Is there a way to create an FM stereo multiplex signal with a 19KHz pilot tone using QSPICE? If so, I’d like to use this signal to test a Portus and Haywood stereo decoder. This revised design was published in Wireless World magazine in March 1978. I understand that an FM multiplex signal is an AM double sideband signal with a pilot tone at half the subcarrier frequency (although I’m not entirely sure what this means). I have NEVER created this signal myself and would not have a clue how to even start. Is this even possible in a simulator, let alone in QSPICE? I have decided to try QSPICE as it can use digital logic (the design includes a 7474 D-type flip-flop as well as discrete NPN and PNP transistors). If the signal has been created in LTSPICE is it possible to adapt it? Thanks.
I haven’t looked at that since, the 1970s, but I thought it was FM. After decoding to baseband, the low frequency was Left+Right and a higher band was Left-Right. The pilot was to decode the Left-Right. It’s probably easiest to implement as a C++ device, since otherwise the d/dt of the instantaneous frequency is hard to keep track of the impact due to the chain rule that makes a simple-minded notion of instantaneous frequency not so correct.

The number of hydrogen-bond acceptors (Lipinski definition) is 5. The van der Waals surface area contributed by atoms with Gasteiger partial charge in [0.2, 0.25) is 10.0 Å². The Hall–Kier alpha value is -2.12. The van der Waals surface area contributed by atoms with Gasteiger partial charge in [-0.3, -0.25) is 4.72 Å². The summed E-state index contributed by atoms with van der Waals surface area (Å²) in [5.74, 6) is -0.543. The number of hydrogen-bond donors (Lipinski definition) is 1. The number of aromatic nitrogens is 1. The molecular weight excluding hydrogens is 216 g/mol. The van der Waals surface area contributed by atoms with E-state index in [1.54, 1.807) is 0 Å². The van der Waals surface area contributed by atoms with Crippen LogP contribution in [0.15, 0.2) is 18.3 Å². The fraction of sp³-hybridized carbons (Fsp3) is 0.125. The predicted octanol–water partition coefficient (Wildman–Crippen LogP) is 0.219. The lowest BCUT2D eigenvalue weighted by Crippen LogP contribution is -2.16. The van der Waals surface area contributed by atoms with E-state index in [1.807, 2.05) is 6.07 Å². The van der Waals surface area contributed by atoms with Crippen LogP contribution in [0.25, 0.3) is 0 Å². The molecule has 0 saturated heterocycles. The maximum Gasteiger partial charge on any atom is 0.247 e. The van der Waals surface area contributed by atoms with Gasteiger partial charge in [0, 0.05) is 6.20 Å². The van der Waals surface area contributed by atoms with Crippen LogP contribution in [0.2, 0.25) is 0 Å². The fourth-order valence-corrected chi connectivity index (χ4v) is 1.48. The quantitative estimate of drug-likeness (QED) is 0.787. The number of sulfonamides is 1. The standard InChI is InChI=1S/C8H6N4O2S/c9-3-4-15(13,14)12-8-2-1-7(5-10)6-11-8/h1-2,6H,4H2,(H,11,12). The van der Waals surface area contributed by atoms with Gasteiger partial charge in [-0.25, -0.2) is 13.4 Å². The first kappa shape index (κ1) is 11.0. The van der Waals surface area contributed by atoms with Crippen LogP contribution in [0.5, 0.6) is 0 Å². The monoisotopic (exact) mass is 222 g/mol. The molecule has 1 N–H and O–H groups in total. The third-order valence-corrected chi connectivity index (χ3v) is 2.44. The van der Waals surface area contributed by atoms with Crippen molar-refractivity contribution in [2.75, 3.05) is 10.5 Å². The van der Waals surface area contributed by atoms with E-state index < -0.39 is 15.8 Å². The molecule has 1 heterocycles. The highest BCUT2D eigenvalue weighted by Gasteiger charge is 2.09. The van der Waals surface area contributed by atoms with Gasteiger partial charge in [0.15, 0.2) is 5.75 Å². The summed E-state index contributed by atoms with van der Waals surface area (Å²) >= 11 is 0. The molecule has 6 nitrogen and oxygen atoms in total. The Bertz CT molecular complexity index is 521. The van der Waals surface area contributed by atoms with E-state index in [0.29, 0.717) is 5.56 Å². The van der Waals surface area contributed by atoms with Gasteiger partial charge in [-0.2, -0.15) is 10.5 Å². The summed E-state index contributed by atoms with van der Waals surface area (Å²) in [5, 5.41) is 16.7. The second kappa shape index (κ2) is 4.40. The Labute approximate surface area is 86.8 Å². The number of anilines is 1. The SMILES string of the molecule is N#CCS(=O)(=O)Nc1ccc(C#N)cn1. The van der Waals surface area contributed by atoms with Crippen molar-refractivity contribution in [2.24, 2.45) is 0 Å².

I have found this Tektronix application note which may shed some insight
Opps. That’s right, L+R is standard FM. The 19kHz pilot is to decode the L-R. Point being, you can decode FM stereo and get a good mono. But if you have enough S/N to lock onto the pilot, you can decode the stereo and mix L-R into the mono baseband and disco.
Here is a blog on generating a stereo FM multiplex signal using python and AWG
I leave this here for future reference, just in case I ever develop the skills to implement this in QSPICE using C++. This will take a LONG time as I’m a beginner programmer in C and I have a rudimentary knowledge of C++ and python. If anyone want to have a go, feel free. In the meantime, I’ll go over the basics of using C++ in this context.